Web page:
Chris Maynard works with delicate and precise eye surgery tools to carves intricate art out of naturally shed feathers, which are then framed and presented in high quality lacquered shadow-box frames. 

Artist Statement

I carve feathers into intricate art by cutting them into detailed shapes and arranging the cutouts into scenes that celebrate the life and flight of birds and the meaning that birds and flight have for us.

Feathers appear fragile but they are made of keratin—the same material that forms our fingernails. They need to be tough, considering the work they do: Feathers keep a bird clothed, sheltered, and in flight for a full year before they are shed. 

Once a feather has finished its life as part of a bird, I believe it still has much to offer. The essence of a bird is inherent in each of its feathers. In carving and arranging a feather into a thought-provoking scene, I use an individual feather’s unique qualities in order to celebrate the bird that gave us the feather. 

I consider a feather’s patterns, shapes, and sometimes its colors when I’m creating a new work of art. The subjects of my work are drawn from my own experiences as a naturalist and artist, observing and thinking about wildlife. Developing this new art form was the path to combine the scientific knowledge of birds that I gained during my career with my lifelong fascination with and love for the natural world.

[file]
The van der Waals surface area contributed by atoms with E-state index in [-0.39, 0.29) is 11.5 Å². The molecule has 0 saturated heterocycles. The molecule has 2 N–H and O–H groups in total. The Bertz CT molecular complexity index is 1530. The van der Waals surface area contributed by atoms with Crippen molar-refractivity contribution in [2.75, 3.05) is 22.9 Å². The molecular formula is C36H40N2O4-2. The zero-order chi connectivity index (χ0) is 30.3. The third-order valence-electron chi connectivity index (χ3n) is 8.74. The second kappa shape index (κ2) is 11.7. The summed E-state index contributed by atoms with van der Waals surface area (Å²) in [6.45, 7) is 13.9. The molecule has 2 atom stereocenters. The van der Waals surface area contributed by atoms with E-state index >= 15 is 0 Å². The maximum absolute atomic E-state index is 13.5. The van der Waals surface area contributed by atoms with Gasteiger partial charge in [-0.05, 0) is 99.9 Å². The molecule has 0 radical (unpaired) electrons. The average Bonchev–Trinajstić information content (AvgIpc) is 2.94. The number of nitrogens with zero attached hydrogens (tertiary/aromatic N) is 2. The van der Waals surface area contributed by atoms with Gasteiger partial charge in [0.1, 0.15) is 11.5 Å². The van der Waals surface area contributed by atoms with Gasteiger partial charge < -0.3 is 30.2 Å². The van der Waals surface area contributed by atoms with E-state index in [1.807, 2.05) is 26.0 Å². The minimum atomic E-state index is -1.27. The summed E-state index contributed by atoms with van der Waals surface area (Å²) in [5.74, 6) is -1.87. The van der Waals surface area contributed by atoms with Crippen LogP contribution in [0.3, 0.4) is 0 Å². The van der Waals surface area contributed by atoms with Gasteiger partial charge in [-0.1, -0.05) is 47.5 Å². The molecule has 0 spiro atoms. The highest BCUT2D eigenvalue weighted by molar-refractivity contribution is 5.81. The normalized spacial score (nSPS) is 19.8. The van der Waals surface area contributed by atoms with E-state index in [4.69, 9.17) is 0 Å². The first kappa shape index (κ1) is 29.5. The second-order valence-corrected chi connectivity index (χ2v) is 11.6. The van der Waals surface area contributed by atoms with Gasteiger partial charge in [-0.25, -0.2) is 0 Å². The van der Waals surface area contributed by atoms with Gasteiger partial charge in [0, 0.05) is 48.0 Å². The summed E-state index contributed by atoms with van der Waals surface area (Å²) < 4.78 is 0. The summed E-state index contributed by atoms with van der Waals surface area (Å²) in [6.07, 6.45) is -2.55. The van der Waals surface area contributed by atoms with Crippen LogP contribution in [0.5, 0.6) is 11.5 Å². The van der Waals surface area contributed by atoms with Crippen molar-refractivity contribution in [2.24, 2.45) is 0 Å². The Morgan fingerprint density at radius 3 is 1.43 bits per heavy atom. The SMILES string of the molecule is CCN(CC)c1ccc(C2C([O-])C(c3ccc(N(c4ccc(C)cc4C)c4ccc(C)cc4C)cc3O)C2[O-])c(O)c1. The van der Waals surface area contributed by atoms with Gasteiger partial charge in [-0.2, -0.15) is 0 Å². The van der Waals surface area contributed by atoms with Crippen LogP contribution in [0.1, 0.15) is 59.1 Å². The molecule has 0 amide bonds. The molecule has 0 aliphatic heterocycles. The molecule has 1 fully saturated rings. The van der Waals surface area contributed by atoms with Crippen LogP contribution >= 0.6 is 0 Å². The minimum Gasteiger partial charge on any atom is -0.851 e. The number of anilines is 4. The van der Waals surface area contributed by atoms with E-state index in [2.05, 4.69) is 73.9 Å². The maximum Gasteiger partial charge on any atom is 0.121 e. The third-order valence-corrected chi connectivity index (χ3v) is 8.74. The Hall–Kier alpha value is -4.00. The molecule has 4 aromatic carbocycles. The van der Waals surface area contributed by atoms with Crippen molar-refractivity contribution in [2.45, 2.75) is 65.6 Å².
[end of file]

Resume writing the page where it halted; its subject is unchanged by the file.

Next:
Conservation is inherent in my life as well as my art, so I use only feathers that are legal to have and to sell. I do not alter feather colors in any way. Because of this, my color palette is limited, which challenges me as an artist to allow a feather’s form to guide my work. I mount the feather cutouts using stainless entomology pins so their curves and shapes are set in relief against the backdrop. This allows me to incorporate shadows—which change depending on the intensity, quality, and direction of light. My art has been received with appreciation and enthusiasm by many people from many walks of life. I’m honored to be able to help foster appreciation and understanding of the natural world through something as simple and wonderful as feathers. 

Chris Maynard


Birds were always a part of Chris Maynard’s childhood. As a young person, he took refuge in the woods around his home in Washington State where, his head nestled in moss, he watched the birds up in the tall trees. He began working with feathers at age 12.

Today, Maynard carves feathers into intricate art to make their natural beauty more noticeable. His work highlights the patterns and colors of the feathers themselves, inviting the viewer to look and look again. For him, feathers represent flight, transformation, and a bridge between our present lives and our dreams. 

He displays his work in shadow boxes, a signature art form he developed that enchants people around the world. 

Maynard works with feathers from turkeys, parrots, peacocks, and other birds and crafts them into scenes that are displayed in his world-renowned shadow boxes. A conservationist at heart, Maynard’s feathers are legally obtained. Many of the feathers are naturally shed which means that the birds they came from may still be alive today. 

Since feathers are universal symbols of flight, transformation, achievement, and hope, Maynard’s art speaks to many people who long for these qualities as well as people who revere birds. 

Maynard’s work is included in private collections and featured in publications in North America, Asia, Europe, and Australia. His 2014 book, Feathers, Form & Function, highlights his work and tells stories about what feathers are, what roles they fill for birds, and why people find them alluring. 

Chris is represented by ArtXContemporary